(CN) – A 30-year tolerance of nude sunbathing at a California beach cannot continue because the memo that allowed it was not presented for public comment, a California appeals court ruled.
The Naturist Action Committee sought writ of mandamus to hold up an internal park memo as a regulation that cannot be overturned without satisfying the requirements of the Administrative Procedures Act (APA).
While nude sunbathing is prohibited in California state parks, the memo, written in 1979 by then-director Russell Cahill, called it a “victimless crime” and decided that it should be enforced only when a private citizen complains.
After three decades of nudity at San Onofre State Beach in Northern San Diego County, director Ruth Coleman rescinded the policy, citing the beach’s increase in popularity and the uncomfortable, sexually charged atmosphere that had to be tolerated by the beach’s maintenance and safety workers.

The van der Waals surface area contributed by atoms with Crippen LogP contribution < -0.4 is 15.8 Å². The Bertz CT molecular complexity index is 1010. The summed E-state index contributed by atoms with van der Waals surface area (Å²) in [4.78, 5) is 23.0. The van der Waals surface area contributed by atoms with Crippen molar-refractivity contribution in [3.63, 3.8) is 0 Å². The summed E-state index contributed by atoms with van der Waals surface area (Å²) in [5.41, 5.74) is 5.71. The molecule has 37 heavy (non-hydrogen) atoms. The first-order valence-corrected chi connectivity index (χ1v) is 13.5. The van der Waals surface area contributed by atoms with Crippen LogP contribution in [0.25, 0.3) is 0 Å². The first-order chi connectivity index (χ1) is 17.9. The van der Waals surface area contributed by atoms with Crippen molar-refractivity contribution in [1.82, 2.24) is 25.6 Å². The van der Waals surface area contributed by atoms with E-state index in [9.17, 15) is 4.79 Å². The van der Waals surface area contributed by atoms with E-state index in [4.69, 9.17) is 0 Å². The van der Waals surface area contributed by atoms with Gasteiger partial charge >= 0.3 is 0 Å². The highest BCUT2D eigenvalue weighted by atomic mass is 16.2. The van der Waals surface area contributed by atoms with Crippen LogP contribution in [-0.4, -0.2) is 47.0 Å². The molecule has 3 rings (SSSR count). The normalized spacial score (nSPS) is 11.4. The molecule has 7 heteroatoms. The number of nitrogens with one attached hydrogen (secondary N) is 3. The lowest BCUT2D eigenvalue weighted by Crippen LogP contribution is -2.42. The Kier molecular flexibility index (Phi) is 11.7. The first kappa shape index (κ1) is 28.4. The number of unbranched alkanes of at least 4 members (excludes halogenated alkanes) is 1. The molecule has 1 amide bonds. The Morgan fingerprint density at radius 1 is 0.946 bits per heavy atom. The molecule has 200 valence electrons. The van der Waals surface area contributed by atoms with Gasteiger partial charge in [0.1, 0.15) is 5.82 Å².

Coleman rescinded the Cahill policy as of Labor Day 2008. The trial court agreed with the naturists that the policy could not be rescinded without compliance with the APA.
Justice Rylaarsdam of the Santa Ana-based appeals court disagreed, saying the regulation was not valid in the first place.
“There is no evidence the department sent notice of the regulation to the public, provided an opportunity for public comment, or filed all underlying materials with the Office of Administrative Law, thus preventing its review of the regulation for fairness, clarity, and necessity,” Rylaarsdam wrote.